Coefficients change signs

I have a dataset where there is a high degree of multicollinearity, with all variables correlating positively with each other and the dependent variable. However, on some of the models I run I get a couple of significant negative coefficients. Basically there are two coefficients that depending on what variables I include in the model, I can manipulate their signs.

My understanding is that if the variance-covariance matrix only contain positive values, then all coefficients should also be positive. Is this correct?

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No, this is not true. Try something like the following: Generate a predictor that is standard normal, calling them $X_1$. Generate a second predictor $X_2$ such that $X_2 = 0.99 X_1 + \sqrt{1-0.99^2} Z$ where $Z$ is also standard normal. Now, make your model $Y = X_1 + 0.1 \cdot X_2 + \epsilon$. Everything is pairwise positively correlated, but you're likely to get a negative coefficient estimate on $X_1$ or $X_2$, particularly for small sample sizes like, say, 20. –  cardinal Jul 7 '12 at 13:11
Are you after something like Regression coefficients that flip sign after including other predictors? –  chl Jul 7 '12 at 13:12
A graphical illustration of cardinal's idea can also be found in Why ANOVA/Regression results change when controlling for another variable (near the end of the answer). –  caracal Jul 7 '12 at 14:04
@caracal: (+2, here and there) Another variant uses ellipsoids and so you can see how the major axis changes directions when incribing one inside the other. This captures the idea that the sign of a coefficient is related to the correlation of the predictor with the residuals obtained from regressing out all other predictors. –  cardinal Jul 7 '12 at 14:16
Thanks for the helpful comments! –  Thomas Jensen Jul 9 '12 at 6:19

Let's generate a small dataset. (Later, you can change this to a huge dataset if you wish, just to confirm that the phenomena shown below do not depend on the size of the dataset.) To get going, let one independent variable $x_1$ be a simple sequence $1,2,\ldots,n$. To obtain another independent variable $x_2$ with strong positive correlation, just perturb the values of $x_1$ up and down a little. Here, I alternately subtract and add $1$. It helps to rescale $x_2$, so let's just halve it. Finally, let's see what happens when we create a dependent variable $y$ that is a perfect linear combination of $x_1$ and $x_2$ (without error) but with one positive and one negative sign.

The following commands in R make examples like this using n data:

n <- 6                  # (Later, try (say) n=10000 to see what happens.)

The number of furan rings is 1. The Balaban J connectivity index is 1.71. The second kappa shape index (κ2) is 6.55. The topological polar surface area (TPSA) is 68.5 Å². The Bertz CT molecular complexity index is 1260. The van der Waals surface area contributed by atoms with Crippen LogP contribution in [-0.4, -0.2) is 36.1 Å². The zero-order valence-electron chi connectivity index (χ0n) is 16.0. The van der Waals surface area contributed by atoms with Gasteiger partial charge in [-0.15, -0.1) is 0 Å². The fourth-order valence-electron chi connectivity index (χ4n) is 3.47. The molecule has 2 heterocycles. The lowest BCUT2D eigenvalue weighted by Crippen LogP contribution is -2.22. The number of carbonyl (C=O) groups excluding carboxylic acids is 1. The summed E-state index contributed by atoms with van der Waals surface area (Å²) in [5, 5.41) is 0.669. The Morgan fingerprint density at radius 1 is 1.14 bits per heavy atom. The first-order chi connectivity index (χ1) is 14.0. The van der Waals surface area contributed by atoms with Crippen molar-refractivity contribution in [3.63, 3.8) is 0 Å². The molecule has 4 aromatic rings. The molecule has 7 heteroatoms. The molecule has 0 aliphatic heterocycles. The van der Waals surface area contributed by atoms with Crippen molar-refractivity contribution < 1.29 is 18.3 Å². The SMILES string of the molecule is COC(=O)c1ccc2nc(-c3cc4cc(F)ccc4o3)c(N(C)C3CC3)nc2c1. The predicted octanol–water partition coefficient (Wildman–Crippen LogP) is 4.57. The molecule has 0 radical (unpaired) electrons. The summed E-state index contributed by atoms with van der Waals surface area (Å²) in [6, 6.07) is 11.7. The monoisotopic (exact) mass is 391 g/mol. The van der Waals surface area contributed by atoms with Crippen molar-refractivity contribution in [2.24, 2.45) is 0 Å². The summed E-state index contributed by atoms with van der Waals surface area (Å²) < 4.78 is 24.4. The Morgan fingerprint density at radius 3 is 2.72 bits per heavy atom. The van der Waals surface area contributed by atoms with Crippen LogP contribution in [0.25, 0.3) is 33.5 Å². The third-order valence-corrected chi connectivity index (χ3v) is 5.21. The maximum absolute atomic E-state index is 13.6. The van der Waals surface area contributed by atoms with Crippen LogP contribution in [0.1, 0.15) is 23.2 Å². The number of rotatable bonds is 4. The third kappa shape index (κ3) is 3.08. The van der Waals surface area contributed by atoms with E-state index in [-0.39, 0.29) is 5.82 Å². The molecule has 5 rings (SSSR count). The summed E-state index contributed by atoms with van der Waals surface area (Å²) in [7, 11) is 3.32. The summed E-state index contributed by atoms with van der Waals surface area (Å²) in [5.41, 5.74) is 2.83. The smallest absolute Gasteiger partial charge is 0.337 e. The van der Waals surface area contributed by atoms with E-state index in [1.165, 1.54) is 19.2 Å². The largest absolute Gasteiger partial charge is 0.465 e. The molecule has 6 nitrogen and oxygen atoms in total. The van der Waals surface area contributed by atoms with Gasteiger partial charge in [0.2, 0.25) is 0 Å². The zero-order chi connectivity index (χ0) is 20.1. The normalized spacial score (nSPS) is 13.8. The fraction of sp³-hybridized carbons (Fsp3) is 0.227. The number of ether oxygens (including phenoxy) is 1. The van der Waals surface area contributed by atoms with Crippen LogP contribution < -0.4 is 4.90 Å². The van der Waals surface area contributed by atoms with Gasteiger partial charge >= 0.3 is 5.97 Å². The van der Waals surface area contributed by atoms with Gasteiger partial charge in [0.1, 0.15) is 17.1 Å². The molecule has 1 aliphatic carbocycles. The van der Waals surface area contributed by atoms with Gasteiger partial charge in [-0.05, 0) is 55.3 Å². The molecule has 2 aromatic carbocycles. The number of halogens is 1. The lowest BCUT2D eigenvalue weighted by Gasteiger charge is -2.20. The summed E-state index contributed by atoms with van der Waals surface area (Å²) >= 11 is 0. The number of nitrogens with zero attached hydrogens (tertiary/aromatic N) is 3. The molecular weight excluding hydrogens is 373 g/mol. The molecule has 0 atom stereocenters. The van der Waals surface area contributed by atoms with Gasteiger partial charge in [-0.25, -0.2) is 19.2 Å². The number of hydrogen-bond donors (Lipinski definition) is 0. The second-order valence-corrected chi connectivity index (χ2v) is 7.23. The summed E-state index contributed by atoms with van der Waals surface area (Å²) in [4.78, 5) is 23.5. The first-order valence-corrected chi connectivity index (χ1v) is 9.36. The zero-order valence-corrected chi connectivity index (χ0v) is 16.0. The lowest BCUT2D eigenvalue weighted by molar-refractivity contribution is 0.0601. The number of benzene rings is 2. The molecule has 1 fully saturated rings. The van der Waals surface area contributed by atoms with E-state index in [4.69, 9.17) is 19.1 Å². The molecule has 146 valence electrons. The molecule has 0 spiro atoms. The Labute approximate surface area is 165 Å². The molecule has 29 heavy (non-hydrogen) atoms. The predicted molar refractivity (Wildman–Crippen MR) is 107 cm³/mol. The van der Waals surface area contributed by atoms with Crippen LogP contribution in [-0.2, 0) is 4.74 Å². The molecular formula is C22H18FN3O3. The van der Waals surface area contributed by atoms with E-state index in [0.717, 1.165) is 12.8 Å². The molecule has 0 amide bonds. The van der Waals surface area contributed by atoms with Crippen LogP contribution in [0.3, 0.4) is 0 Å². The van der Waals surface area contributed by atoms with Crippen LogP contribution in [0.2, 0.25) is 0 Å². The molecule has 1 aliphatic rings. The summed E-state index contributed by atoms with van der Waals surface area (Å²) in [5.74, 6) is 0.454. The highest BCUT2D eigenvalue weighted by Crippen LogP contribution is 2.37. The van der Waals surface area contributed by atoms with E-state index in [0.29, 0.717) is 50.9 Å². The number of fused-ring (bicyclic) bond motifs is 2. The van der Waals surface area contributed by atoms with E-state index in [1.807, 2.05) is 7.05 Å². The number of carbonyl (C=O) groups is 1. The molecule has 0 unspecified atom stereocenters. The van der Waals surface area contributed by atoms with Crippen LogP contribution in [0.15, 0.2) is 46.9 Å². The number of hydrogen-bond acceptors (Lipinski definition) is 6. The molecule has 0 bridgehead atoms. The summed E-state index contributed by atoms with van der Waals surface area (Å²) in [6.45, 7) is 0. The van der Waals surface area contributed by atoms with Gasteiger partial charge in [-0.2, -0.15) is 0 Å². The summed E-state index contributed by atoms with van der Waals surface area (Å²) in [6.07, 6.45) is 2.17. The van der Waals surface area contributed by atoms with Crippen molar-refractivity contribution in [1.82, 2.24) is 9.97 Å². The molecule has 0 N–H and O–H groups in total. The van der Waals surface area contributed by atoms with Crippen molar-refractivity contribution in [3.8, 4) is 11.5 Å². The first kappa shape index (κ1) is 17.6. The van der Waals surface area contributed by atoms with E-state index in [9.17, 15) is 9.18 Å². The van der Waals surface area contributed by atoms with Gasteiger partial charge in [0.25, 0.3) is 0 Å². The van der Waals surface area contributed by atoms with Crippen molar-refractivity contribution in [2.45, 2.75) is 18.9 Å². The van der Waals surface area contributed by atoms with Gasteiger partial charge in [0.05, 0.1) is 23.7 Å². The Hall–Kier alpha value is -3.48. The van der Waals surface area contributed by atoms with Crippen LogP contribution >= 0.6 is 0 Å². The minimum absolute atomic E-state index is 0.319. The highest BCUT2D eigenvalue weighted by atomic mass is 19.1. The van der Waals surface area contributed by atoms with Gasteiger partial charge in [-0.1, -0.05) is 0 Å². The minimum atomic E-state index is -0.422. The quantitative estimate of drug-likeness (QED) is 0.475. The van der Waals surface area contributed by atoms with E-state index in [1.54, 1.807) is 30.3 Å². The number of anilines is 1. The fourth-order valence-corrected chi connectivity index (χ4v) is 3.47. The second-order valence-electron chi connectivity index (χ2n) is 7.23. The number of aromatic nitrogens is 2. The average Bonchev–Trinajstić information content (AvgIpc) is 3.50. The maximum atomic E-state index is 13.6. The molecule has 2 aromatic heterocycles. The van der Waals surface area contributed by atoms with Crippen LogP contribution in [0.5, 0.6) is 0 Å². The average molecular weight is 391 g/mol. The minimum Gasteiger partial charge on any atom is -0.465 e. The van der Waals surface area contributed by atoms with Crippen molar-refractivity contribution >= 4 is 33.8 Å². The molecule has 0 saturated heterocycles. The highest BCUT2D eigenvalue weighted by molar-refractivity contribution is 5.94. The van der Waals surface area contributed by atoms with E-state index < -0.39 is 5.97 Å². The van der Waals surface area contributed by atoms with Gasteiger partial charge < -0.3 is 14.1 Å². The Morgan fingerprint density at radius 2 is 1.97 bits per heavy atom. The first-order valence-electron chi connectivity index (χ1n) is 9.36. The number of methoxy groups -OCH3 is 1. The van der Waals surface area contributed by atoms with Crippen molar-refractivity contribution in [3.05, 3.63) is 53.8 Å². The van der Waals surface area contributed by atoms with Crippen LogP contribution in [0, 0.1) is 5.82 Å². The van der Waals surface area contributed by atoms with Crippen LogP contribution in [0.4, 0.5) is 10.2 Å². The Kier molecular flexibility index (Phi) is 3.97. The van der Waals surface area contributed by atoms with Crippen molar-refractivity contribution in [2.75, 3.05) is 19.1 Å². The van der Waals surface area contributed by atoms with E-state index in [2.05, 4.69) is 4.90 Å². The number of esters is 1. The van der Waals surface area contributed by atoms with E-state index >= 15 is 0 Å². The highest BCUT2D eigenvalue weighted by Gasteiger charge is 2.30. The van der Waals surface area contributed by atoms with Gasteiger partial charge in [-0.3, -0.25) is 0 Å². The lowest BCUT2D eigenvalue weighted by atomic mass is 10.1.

x1 <- 1:n               # E.g., 1   2 3   4 5   6
x2 <- (x1 + c(-1,1))/2  # E.g., 0 3/2 1 5/2 2 7/2
y <- x1 - x2            # E.g,  1 1/2 2 3/2 3 5/2
data <- cbind(x1,x2,y)


Here's a picture:

First notice the strong, consistent positive correlations among the variables: in each panel, the points trend from lower left to upper right.

Correlations, however, are not regression coefficients. A good way to understand the multiple regression of $y$ on $x_1$ and $x_2$ is first to regress both $y$ and $x_2$ (separately) on $x_1$ (to remove the effects of $x_1$ from both $y$ and $x_2$) and then to regress the $y$ residuals on the $x_2$ residuals: the slope in that univariate regression will be the $x_2$ coefficient in the multivariate regression of $y$ on $x_1$ and $x_2$.

The lower triangle of this scatterplot matrix has been decorated with linear fits (the diagonal lines) and their residuals (the vertical line segments). Take a close look at the left column of plots, depicting the residuals of regressions against $x_1$. Scanning from left to right, notice how each time the upper panel ($x_2$ vs $x_1$) shows a negative residual, the lower panel ($y$ vs $x_1$) shows a positive residual: these residuals are negatively correlated.

That's the key insight: multiple regression peels away relationships that may otherwise be hidden by mutual associations among the independent variables.

For the doubtful, we can confirm the graphical analysis with calculations. First, the covariance matrix (scaled to simplify the presentation):

> cov(data) * 40
x1 x2  y
x1 140 82 58
x2  82 59 23
y   58 23 35


The positive entries confirm the impression of positive correlation in the scatterplot matrix. Now, the multivariate regression:

> summary(lm(y ~ x1+x2))
...
Estimate Std. Error    t value Pr(>|t|)
(Intercept) -7.252e-16  2.571e-16 -2.821e+00   0.0667 .
x1           1.000e+00  1.476e-16  6.776e+15   <2e-16 ***
x2          -1.000e+00  2.273e-16 -4.399e+15   <2e-16 ***


One slope is +1 and the other is -1. Both are significant.

(Of course the slopes are significant: $y$ is a linear function of $x_1$ and $x_2$ with no error. For a more realistic example, just add a little bit of random error to $y$. Provided the error is small, it can change neither the signs of the covariances nor the signs of the regression coefficients, nor can it make them "insignificant.")

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(+1) (Inside joke: Well that's one way to handle a flag...) :) –  cardinal Jul 13 '12 at 14:50
Awesome, thanks!!! –  Thomas Jensen Jul 15 '12 at 11:31